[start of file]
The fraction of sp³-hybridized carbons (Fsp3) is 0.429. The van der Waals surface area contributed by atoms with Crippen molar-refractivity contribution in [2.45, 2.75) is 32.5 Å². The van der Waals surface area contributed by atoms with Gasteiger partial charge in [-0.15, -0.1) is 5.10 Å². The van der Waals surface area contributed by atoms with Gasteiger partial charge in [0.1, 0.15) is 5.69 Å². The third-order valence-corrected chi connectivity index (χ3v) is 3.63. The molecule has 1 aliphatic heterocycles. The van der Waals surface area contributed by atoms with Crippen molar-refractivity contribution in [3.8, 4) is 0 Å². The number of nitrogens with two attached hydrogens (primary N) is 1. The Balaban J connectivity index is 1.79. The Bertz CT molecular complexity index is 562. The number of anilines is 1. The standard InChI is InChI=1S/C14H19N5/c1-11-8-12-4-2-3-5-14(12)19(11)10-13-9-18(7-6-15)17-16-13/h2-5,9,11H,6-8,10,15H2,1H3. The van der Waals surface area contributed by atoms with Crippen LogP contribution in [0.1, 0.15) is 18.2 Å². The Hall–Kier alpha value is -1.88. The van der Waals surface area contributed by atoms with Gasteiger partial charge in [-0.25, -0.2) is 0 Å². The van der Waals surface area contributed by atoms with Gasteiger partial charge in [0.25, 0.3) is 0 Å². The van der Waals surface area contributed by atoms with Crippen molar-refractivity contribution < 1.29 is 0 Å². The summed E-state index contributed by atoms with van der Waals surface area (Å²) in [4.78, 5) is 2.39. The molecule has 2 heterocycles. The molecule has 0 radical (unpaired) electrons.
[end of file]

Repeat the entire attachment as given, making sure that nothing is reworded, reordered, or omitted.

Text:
The fraction of sp³-hybridized carbons (Fsp3) is 0.429. The van der Waals surface area contributed by atoms with Crippen molar-refractivity contribution in [2.45, 2.75) is 32.5 Å². The van der Waals surface area contributed by atoms with Gasteiger partial charge in [-0.15, -0.1) is 5.10 Å². The van der Waals surface area contributed by atoms with Gasteiger partial charge in [0.1, 0.15) is 5.69 Å². The third-order valence-corrected chi connectivity index (χ3v) is 3.63. The molecule has 1 aliphatic heterocycles. The van der Waals surface area contributed by atoms with Crippen molar-refractivity contribution in [3.8, 4) is 0 Å². The number of nitrogens with two attached hydrogens (primary N) is 1. The Balaban J connectivity index is 1.79. The Bertz CT molecular complexity index is 562. The number of anilines is 1. The standard InChI is InChI=1S/C14H19N5/c1-11-8-12-4-2-3-5-14(12)19(11)10-13-9-18(7-6-15)17-16-13/h2-5,9,11H,6-8,10,15H2,1H3. The van der Waals surface area contributed by atoms with Crippen LogP contribution in [0.1, 0.15) is 18.2 Å². The Hall–Kier alpha value is -1.88. The van der Waals surface area contributed by atoms with Gasteiger partial charge in [-0.25, -0.2) is 0 Å². The van der Waals surface area contributed by atoms with Gasteiger partial charge in [0.25, 0.3) is 0 Å². The van der Waals surface area contributed by atoms with Crippen molar-refractivity contribution < 1.29 is 0 Å². The summed E-state index contributed by atoms with van der Waals surface area (Å²) in [4.78, 5) is 2.39. The molecule has 2 heterocycles. The molecule has 0 radical (unpaired) electrons.